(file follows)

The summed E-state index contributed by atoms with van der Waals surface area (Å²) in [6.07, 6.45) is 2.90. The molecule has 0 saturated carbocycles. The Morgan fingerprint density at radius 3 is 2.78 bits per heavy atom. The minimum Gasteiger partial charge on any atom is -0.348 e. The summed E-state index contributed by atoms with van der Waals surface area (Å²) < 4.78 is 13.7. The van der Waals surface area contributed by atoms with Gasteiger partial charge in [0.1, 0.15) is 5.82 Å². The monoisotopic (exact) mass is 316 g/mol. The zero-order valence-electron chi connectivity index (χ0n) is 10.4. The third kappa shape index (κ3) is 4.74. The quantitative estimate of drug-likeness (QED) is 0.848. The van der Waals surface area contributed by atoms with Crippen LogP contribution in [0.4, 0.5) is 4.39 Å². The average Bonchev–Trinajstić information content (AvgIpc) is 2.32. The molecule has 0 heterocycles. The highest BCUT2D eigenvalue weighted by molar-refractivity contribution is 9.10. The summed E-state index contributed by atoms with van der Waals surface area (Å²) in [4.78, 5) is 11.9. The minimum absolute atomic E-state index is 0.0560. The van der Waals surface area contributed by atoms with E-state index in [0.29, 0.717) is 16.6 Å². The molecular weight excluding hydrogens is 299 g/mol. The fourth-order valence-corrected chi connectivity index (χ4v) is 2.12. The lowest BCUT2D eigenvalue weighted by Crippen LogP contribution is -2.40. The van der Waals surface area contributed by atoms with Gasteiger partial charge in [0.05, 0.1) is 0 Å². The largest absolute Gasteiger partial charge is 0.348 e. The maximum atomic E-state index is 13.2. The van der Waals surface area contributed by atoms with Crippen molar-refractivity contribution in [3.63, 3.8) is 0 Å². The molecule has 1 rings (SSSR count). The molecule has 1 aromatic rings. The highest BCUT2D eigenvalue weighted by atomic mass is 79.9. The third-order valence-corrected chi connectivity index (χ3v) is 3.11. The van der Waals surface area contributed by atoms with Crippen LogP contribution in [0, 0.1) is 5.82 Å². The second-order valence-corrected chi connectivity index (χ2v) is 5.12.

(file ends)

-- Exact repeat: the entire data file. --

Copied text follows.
The summed E-state index contributed by atoms with van der Waals surface area (Å²) in [6.07, 6.45) is 2.90. The molecule has 0 saturated carbocycles. The Morgan fingerprint density at radius 3 is 2.78 bits per heavy atom. The minimum Gasteiger partial charge on any atom is -0.348 e. The summed E-state index contributed by atoms with van der Waals surface area (Å²) < 4.78 is 13.7. The van der Waals surface area contributed by atoms with Gasteiger partial charge in [0.1, 0.15) is 5.82 Å². The monoisotopic (exact) mass is 316 g/mol. The zero-order valence-electron chi connectivity index (χ0n) is 10.4. The third kappa shape index (κ3) is 4.74. The quantitative estimate of drug-likeness (QED) is 0.848. The van der Waals surface area contributed by atoms with Crippen LogP contribution in [0.4, 0.5) is 4.39 Å². The average Bonchev–Trinajstić information content (AvgIpc) is 2.32. The molecule has 0 heterocycles. The highest BCUT2D eigenvalue weighted by molar-refractivity contribution is 9.10. The summed E-state index contributed by atoms with van der Waals surface area (Å²) in [4.78, 5) is 11.9. The minimum absolute atomic E-state index is 0.0560. The van der Waals surface area contributed by atoms with E-state index in [0.29, 0.717) is 16.6 Å². The molecular weight excluding hydrogens is 299 g/mol. The fourth-order valence-corrected chi connectivity index (χ4v) is 2.12. The lowest BCUT2D eigenvalue weighted by Crippen LogP contribution is -2.40. The van der Waals surface area contributed by atoms with Gasteiger partial charge in [0.05, 0.1) is 0 Å². The largest absolute Gasteiger partial charge is 0.348 e. The maximum atomic E-state index is 13.2. The van der Waals surface area contributed by atoms with Crippen molar-refractivity contribution in [3.63, 3.8) is 0 Å². The molecule has 1 rings (SSSR count). The molecule has 1 aromatic rings. The highest BCUT2D eigenvalue weighted by atomic mass is 79.9. The third-order valence-corrected chi connectivity index (χ3v) is 3.11. The van der Waals surface area contributed by atoms with Crippen LogP contribution in [0, 0.1) is 5.82 Å². The second-order valence-corrected chi connectivity index (χ2v) is 5.12.